Push to rat­ify ERA launched in Utah de­spite op­po­si­tion

Baltimore Sun Sunday - - NATION & WORLD - By Lind­say White­hurst and Sarah Rankin

SALT LAKE CITY — A re­newed na­tional push to rat­ify the Equal Rights Amend­ment has come to con­ser­va­tive Utah, where sup­port­ers have launched a long-shot bid to be­come the tip­ping point state, de­spite op­po­si­tion from the in­flu­en­tial Church of Je­sus Christ of Lat­ter-day Saints.

Utah is one of sev­eral con­ser­va­tive-lean­ing states where sup­port­ers hope to make in­roads re­gard­ing the amend­ment that would ex­plic­itly en­shrine equal­ity for women in the U.S. Con­sti­tu­tion.

ERA op­po­nents in Utah turned out with signs and chants at a rally announcing the ef­fort, and lead­ers of the state’s pre­dom­i­nant faith, of­ten known as the Mor­mon church, reaf­firmed its more-than three decades of op­po­si­tion.

Demo­cratic state Rep. Karen Kwan was un­de­terred in her sup­port of the amend­ment. She’s aim­ing to con­vince her GOP col­leagues in the Leg­is­la­ture by point­ing to an 1895 amend­ment to the state con­sti­tu­tion that guar­an­tees equal “civil, po­lit­i­cal and re­li­gious rights.”

Kwan is spon­sor­ing a bill for the 2020 leg­isla­tive ses­sion that she hopes will make Utah the 38th state to rat­ify the ERA. That’s a key num­ber that would meet the con­sti­tu­tional thresh­old for ap­proval if other chal­lenges can be over­come.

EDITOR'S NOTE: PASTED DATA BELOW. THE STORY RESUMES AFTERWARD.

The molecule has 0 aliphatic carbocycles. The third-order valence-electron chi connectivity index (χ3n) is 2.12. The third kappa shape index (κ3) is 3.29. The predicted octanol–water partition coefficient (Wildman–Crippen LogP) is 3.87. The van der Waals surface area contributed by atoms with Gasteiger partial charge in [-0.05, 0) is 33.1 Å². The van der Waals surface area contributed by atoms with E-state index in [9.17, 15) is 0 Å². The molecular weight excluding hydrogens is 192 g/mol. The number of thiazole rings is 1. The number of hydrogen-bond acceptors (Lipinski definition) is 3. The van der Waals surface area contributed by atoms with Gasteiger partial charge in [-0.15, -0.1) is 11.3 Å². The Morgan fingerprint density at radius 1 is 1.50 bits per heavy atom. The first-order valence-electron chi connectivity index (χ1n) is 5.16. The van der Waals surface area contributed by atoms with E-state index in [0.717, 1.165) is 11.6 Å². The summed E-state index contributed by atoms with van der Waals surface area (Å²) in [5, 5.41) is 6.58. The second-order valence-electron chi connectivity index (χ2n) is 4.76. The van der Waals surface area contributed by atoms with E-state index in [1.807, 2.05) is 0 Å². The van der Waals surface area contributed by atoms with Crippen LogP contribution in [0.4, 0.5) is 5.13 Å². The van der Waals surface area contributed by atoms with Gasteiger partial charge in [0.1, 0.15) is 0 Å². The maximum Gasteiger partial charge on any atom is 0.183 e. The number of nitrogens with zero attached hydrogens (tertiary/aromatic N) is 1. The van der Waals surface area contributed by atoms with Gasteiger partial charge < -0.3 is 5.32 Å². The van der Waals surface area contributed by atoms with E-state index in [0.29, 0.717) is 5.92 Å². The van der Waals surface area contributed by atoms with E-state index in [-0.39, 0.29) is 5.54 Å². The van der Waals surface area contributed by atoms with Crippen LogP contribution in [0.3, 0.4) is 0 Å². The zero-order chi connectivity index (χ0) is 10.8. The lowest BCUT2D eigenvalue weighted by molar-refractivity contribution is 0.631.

Vir­ginia, how­ever, could get there first af­ter Democrats won con­trol of the Leg­is­la­ture this year for the first time in a gen­er­a­tion.

In ad­di­tion, sup­port­ers are weigh­ing new pitches in states such as Ge­or­gia, North Carolina, Ari­zona and Florida, said Carol Jenk­ins, co-pres­i­dent and CEO of the na­tion­wide ERA Coali­tion.

How­ever, even if more states join the ef­fort, chal­lenges would re­main for the ERA, in­clud­ing a 1982 rat­i­fi­ca­tion dead­line pre­vi­ously set by Congress and a move by five states to with­draw sup­port.

In Utah, Kwan said that rat­i­fi­ca­tion would be worth­while, even if the state isn’t No. 38.

“It’s about send­ing that mes­sage of love and re­spect (about) how much we value our women,” Kwan said fol­low­ing a launch event that drew 200 sup­port­ers.

About 40 peo­ple came out to protest the launch, say­ing the ERA lan­guage is too broad and could erode pro­tec­tions for women and girls such as work­place ac­com­mo­da­tions dur­ing preg­nan­cies.

Art stu­dent Amanda Fisher, 23, said she’s wor­ried it could re­sult in fewer re­stric­tions on abor­tions.

“It kind of seems to be a cover to re­ally make it hard to pro­tect un­born chil­dren,” she said.

ERA sup­port­ers say it isn’t about abor­tion, and laws that pro­tect women aren’t un­der threat. They point out that Utah’s own equal rights clause didn’t pre­vent the state from pass­ing new abor­tion re­stric­tions this year.

The op­po­si­tion from The Church of Je­sus Christ of Lat­ter-day Saints, mean­while, could prove for­mi­da­ble since the vast ma­jor­ity of Utah law­mak­ers are mem­bers. The faith said decades ago that the ERA could erode family values, and its mem­bers worked against the amend­ment in states such as Vir­ginia, Florida and Mis­souri.


Sup­port­ers of the Equal Rights Amend­ment rally re­cently at the Utah State Capi­tol.

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